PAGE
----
In the current issue (June 6) of Nature, the Editor brings to the attention of the readers that 20 years ago, the world’s leaders at the first Rio Summit on biodiversity (CBD), climate (UNFCCC) and desertification (UNCCD) took a solemn resolution to protect Earth’s climate and biodiversity from further deterioration. Far from improvement there has been worsening of the situation since the last Summit; the concentration of CO2 has shot up to almost 400 mg/l from 360 mg/l. Furthermore, species are getting extinct at an alarming rate. According to the Editor’s estimation, since the commitments were made at the Summit in 1992, there has been little progress except in some countries. For instance, in Brazil the state has succeeded in halting deforestation and replacing deforested areas by well developed tracts of land. Unfortunately, there are also elements in this South American State who are opposed to the idea of deforestation advocating more hydroelectric power generation by building mighty dams in the river Amazon and mining its underground mineral resources.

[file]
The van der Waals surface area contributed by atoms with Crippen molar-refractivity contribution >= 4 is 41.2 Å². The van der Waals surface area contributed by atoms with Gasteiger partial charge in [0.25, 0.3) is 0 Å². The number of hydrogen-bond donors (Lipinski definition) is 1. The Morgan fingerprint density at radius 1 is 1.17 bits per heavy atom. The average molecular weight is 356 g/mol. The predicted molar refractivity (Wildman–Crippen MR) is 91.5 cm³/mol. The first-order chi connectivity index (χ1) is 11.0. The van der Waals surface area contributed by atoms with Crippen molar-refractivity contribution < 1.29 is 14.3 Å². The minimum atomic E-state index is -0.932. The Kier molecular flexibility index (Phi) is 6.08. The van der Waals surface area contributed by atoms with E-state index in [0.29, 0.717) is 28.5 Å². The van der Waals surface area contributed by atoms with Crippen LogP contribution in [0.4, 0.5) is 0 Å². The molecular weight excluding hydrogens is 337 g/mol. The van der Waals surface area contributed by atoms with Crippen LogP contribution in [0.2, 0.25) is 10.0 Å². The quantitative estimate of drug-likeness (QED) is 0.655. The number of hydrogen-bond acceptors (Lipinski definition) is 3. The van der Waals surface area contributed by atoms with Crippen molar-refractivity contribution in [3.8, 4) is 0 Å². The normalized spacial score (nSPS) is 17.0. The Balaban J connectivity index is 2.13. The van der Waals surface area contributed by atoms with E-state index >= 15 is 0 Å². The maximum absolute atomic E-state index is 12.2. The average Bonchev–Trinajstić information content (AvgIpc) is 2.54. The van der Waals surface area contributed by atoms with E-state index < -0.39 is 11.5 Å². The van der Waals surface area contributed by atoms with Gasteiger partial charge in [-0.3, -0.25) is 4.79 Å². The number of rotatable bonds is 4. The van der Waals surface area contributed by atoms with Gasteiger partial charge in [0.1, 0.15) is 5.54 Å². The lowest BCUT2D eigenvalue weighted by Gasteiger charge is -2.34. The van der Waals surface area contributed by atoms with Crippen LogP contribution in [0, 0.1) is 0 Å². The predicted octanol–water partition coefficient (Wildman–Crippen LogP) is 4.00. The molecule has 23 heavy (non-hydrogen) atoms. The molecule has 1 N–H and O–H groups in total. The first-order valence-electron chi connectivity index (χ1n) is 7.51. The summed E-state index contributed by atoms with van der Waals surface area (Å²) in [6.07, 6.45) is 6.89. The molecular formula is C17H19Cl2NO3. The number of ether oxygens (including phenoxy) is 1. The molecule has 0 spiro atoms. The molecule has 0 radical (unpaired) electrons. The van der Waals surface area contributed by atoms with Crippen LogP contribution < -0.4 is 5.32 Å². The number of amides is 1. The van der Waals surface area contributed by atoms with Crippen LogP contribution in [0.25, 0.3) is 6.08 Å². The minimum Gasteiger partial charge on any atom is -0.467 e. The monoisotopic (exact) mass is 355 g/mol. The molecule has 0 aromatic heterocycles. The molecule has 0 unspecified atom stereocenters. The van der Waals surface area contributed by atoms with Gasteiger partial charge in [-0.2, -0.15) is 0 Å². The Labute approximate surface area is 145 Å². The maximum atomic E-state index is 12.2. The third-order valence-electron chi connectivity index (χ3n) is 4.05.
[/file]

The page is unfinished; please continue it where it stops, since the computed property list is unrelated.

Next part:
In the wake of the failure of political leaders, currently the trend of thinking is a combined attack of environmental scientists and businessmen with liberal outlook to harness power from natural resources and at the same time safeguarding the environment from further deterioration. This bottom-up approach may change the policies of Corporations into one of profiting both for the crisis-ridden planet and business. In England and many developed countries for instance, industries have been using alternate power resources to run the factories thus reducing the carbon emission.
The editors ends up with a nice conclusion, “Earth and its inhabitants have a second chance in Rio. They may not get many more.”